Europe's Inflation Outlook at One-Year Low Boosts German Bonds

  • Inflation swap rate nears record low reached in January 2015
  • Italy priced 9 billion euro sale of 30-year bonds via banks

German government bonds gained, sending the 10-year yield to a nine-month low, as a gauge of the region’s inflation outlook held at the least in more than a year.

The five-year, five-year forward inflation swap rate-- which measures the price-growth outlook for a half-decade starting five years from now -- was little changed at 1.51 percent on Tuesday, the lowest since January 2015, when the gauge reached a record low. European Central Bank President Mario Draghi reiterated Monday that policy makers plan to review their monetary policy stance in March amid risks that could undermine the region’s path for economic recovery.

Investors’ outlook for inflation in the euro region has failed to rebound even as the oil price climbed more than 20 percent from a 12-year-low reached last month. The measure is now at a level last seen before the ECB announced its 60 billion-euro ($66 billion) monthly bond-buying plan last year, which was designed to help boost inflation back toward its goal of just under 2 percent. Aside from boosting the chances of more easing, slower price growth also supports bonds by preserving the value for fixed payments linked to the securities.

“The fact that the five-year, five-year never really rebounded with the oil price is very worrying for the ECB, and suggests the worries go much beyond the oil price,” said Jan Von Gerich, chief strategist at Nordea Bank AB in Helsinki. “In an environment of falling inflation expectations, bonds are naturally thriving. Add to that the ECB’s sensitivity to inflation expectations and you get a double boost for bonds.”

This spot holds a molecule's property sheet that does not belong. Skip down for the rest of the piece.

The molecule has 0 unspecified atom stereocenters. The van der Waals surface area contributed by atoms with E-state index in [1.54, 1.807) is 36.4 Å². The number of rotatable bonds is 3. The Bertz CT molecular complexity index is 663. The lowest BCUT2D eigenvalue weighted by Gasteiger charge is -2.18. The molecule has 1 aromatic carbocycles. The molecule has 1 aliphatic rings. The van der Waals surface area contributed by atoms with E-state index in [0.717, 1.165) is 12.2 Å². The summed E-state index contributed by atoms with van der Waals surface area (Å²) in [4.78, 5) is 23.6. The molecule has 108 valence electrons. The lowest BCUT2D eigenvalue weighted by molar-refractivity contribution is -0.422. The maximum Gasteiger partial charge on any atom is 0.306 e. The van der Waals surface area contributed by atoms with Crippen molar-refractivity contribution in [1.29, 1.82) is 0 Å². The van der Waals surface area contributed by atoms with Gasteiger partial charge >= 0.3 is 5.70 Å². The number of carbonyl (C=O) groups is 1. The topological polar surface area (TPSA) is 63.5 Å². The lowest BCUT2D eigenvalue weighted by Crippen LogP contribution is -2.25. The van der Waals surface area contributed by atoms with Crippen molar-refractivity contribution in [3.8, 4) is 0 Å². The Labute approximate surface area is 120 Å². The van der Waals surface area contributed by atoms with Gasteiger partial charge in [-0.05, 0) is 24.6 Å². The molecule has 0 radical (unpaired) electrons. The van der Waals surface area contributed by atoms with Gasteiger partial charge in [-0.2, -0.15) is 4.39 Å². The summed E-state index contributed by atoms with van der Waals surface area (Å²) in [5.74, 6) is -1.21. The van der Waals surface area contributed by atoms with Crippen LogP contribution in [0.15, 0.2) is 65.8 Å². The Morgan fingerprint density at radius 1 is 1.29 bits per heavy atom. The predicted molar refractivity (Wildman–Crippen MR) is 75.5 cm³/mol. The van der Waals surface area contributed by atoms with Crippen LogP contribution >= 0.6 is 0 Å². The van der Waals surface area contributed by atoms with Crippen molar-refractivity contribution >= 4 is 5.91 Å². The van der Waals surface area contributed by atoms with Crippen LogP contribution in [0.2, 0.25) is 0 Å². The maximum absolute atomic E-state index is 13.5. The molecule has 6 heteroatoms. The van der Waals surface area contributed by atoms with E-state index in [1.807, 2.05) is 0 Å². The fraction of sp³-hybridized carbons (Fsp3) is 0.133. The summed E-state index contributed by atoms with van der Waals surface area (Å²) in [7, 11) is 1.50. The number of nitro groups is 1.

Germany’s 10-year bund yield fell four basis points, or 0.04 percentage point, to 0.31 percent at 4:22 p.m. London time, after touching 0.30 percent, the lowest since April 30. The 0.5 percent security due in February 2026 rose 0.39, or 3.90 euros per 1,000-euro face amount, to 101.855.

Adding to the worsening price-growth outlook, a report on Tuesday showed the euro area’s producer-price index fell an annual 3 percent in December after dropping 3.2 percent the previous month. Producer output prices give insight into domestic price pressures, though they are still heavily affected by commodity and import costs.

Italy’s 10-year bonds fell, with the yield rising two basis points to 1.49 percent. The nation priced a 9 billion-euro sale of 30-year debt via banks Tuesday. Portuguese 10-year yields climbed six basis points to 2.99 percent.

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